We confesses our sins as Shlomo taught us to. There is no need to make confessing to a Priest being that the Temple is destroyed. Religious Jews from the time of the destruction of the
2nd Temple have prayed just as Shlomo/Solomon taught us to. Even today, religious Jews, in every corner of this present galus we are in, daven and pray towards Jerusalem just as taught.

Thy law mentioned in Ps 40:6,8 is that of Torah commandments (613 and 7 for Noahides)

ourgardenofcarmel.org/marty.html
What are the last words spoken at Mass? “Thanks be to God.”

[FONT=“Times New Roman”]Malachi 1:11 - this is a prophecy of a pure offering that will be offered in every place from the rising of the sun to its setting. Thus, there will be only one sacrifice, but it will be offered in many places around the world. This prophecy is fulfilled only by the Catholic Church in the Masses around the world, where the sacrifice of Christ which transcends time and space is offered for our salvation. If this prophecy is not fulfilled by the Catholic Church, then Malachi is a false prophet. No priest, no eucharistia.

SO TRUE REGARDING THE THANKSGIVING OFFERING. The sacrificial system will be restored in the Messianic Era. However, the only private sacrifices which will be accepted will be the thanksgiving offering. Since man’s heart will have been circumcised, the desire to sin will no longer exist, and the private sacrifices which are brought to atone for sins will no longer be needed. Similarly, the only prayers which will be necessary will be prayers of thanksgiving.

Thinking here that people still of this desire to sin, correct?

And do you think Catholics invented the thanksgiving offering said in Mass? Most certainly, they did not. Religious Jews have over 100 blessings to G-d in their prayers. We offer HODO to the one true G-d many times a day. It starts from the moment we wake up and before we leave our bed.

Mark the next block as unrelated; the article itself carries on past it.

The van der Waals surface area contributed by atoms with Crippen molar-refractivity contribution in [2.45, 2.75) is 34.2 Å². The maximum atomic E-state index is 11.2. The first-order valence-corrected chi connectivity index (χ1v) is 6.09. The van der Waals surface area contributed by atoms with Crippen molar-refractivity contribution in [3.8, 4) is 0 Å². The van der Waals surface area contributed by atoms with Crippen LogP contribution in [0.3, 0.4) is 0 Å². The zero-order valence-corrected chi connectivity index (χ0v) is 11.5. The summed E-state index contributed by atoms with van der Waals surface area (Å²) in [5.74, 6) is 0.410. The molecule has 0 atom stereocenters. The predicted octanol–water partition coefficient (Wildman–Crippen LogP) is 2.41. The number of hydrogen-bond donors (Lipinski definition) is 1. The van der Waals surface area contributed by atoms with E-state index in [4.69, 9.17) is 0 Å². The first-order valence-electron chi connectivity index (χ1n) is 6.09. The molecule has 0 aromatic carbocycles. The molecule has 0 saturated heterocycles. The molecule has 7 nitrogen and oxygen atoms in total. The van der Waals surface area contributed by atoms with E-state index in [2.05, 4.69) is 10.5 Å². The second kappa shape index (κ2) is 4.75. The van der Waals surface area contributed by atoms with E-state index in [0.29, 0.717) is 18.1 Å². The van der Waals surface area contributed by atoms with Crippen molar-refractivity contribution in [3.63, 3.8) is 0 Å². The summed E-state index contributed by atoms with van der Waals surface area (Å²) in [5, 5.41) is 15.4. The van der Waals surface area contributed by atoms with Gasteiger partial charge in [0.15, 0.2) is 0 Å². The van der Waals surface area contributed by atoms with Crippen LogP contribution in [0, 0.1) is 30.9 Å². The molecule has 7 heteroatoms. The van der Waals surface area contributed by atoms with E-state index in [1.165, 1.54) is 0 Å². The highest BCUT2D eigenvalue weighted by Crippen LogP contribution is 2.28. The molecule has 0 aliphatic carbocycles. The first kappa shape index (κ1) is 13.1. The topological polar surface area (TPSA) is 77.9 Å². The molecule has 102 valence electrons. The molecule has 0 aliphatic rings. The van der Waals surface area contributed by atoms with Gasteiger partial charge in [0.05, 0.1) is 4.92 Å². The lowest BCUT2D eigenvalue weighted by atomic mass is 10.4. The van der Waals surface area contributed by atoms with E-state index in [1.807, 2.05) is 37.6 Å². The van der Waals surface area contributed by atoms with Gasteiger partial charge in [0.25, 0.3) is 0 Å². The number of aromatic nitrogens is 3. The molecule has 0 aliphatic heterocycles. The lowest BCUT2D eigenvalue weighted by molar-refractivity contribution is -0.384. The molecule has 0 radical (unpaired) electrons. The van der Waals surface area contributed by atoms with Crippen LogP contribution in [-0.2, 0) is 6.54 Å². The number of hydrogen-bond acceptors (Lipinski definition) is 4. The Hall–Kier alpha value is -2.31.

#7

then you would have to understand Jesus even as a Jew because the temple was not destroyed until after Jesus.

God established a priesthood in the old testament. As well in the new testament. and we confess to a priest just as jews confessed there sins to priest prior to the destruction of the temple.

As catholics we belive the temple is now in heaven

and we vesit the temple or heaven every time w e go to Mass

We “lift up our hearts” to heaven and are, in a real sense, “caught up in spirit” and taken into a liturgy that’s always going on in heaven (see Revelation 4:2).

That’s what was revealed to the Apostle John in the Bible’s last book. In fact, it’s the Mass that makes sense of the puzzling, and often frightening visions and symbols of Revelation.

What’s revealed to John is that the Mass we celebrate on earth is a participation in the liturgy of heaven.

John is “caught up in spirit on the Lord’s Day.” In other words, possibly while celebrating the Eucharist himself, John is taken to heaven.

And John sees the same things we see when we come to Mass.
He sees an altar (see Revelation 8:3); candles (1:12); incense (5:8); priests dressed in robes (4:4). And he sees bread or manna (2:17), and bowls or chalices of blood (see Revelation 16).

He sees heavenly worshippers – angels and saints – crying, “Holy, Holy, Holy” (4:8), singing a hymn to the glory of God, the heavenly king (15:3) and shouting “alleluia” (19:1,3,6) and making the sing of the cross on their foreheads (14:1).

There are readings from Scripture (Revelation 2-3), and, finally, the “wedding feast of the Lamb” (19:9).

With the Angels and Saints